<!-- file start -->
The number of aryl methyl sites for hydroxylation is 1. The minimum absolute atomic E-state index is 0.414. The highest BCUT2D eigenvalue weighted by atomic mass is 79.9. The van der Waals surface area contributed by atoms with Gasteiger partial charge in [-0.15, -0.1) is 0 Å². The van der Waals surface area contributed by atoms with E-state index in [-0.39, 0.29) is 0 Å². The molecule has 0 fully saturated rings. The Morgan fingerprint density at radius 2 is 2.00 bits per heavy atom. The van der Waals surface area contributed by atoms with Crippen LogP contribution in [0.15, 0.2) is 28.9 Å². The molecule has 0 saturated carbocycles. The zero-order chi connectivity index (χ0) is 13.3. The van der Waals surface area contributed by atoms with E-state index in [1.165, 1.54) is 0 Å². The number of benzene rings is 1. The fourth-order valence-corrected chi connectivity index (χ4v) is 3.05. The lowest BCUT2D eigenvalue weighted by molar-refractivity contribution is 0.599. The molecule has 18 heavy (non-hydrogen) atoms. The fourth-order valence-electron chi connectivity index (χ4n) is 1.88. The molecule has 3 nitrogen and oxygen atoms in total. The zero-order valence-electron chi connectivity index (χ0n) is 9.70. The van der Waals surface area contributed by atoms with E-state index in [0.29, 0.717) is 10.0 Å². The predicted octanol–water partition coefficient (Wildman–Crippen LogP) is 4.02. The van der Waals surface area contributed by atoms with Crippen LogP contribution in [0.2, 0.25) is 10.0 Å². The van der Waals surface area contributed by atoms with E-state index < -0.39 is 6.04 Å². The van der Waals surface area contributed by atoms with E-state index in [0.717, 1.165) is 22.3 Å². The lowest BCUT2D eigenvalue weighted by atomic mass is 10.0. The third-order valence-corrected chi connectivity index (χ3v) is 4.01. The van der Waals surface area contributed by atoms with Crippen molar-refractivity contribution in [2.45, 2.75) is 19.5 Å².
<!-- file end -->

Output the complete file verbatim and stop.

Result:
The number of aryl methyl sites for hydroxylation is 1. The minimum absolute atomic E-state index is 0.414. The highest BCUT2D eigenvalue weighted by atomic mass is 79.9. The van der Waals surface area contributed by atoms with Gasteiger partial charge in [-0.15, -0.1) is 0 Å². The van der Waals surface area contributed by atoms with E-state index in [-0.39, 0.29) is 0 Å². The molecule has 0 fully saturated rings. The Morgan fingerprint density at radius 2 is 2.00 bits per heavy atom. The van der Waals surface area contributed by atoms with Crippen LogP contribution in [0.15, 0.2) is 28.9 Å². The molecule has 0 saturated carbocycles. The zero-order chi connectivity index (χ0) is 13.3. The van der Waals surface area contributed by atoms with E-state index in [1.165, 1.54) is 0 Å². The number of benzene rings is 1. The fourth-order valence-corrected chi connectivity index (χ4v) is 3.05. The lowest BCUT2D eigenvalue weighted by molar-refractivity contribution is 0.599. The molecule has 18 heavy (non-hydrogen) atoms. The fourth-order valence-electron chi connectivity index (χ4n) is 1.88. The molecule has 3 nitrogen and oxygen atoms in total. The zero-order valence-electron chi connectivity index (χ0n) is 9.70. The van der Waals surface area contributed by atoms with E-state index in [0.29, 0.717) is 10.0 Å². The predicted octanol–water partition coefficient (Wildman–Crippen LogP) is 4.02. The van der Waals surface area contributed by atoms with Crippen LogP contribution in [0.2, 0.25) is 10.0 Å². The van der Waals surface area contributed by atoms with E-state index < -0.39 is 6.04 Å². The van der Waals surface area contributed by atoms with E-state index in [0.717, 1.165) is 22.3 Å². The lowest BCUT2D eigenvalue weighted by atomic mass is 10.0. The third-order valence-corrected chi connectivity index (χ3v) is 4.01. The van der Waals surface area contributed by atoms with Crippen molar-refractivity contribution in [2.45, 2.75) is 19.5 Å².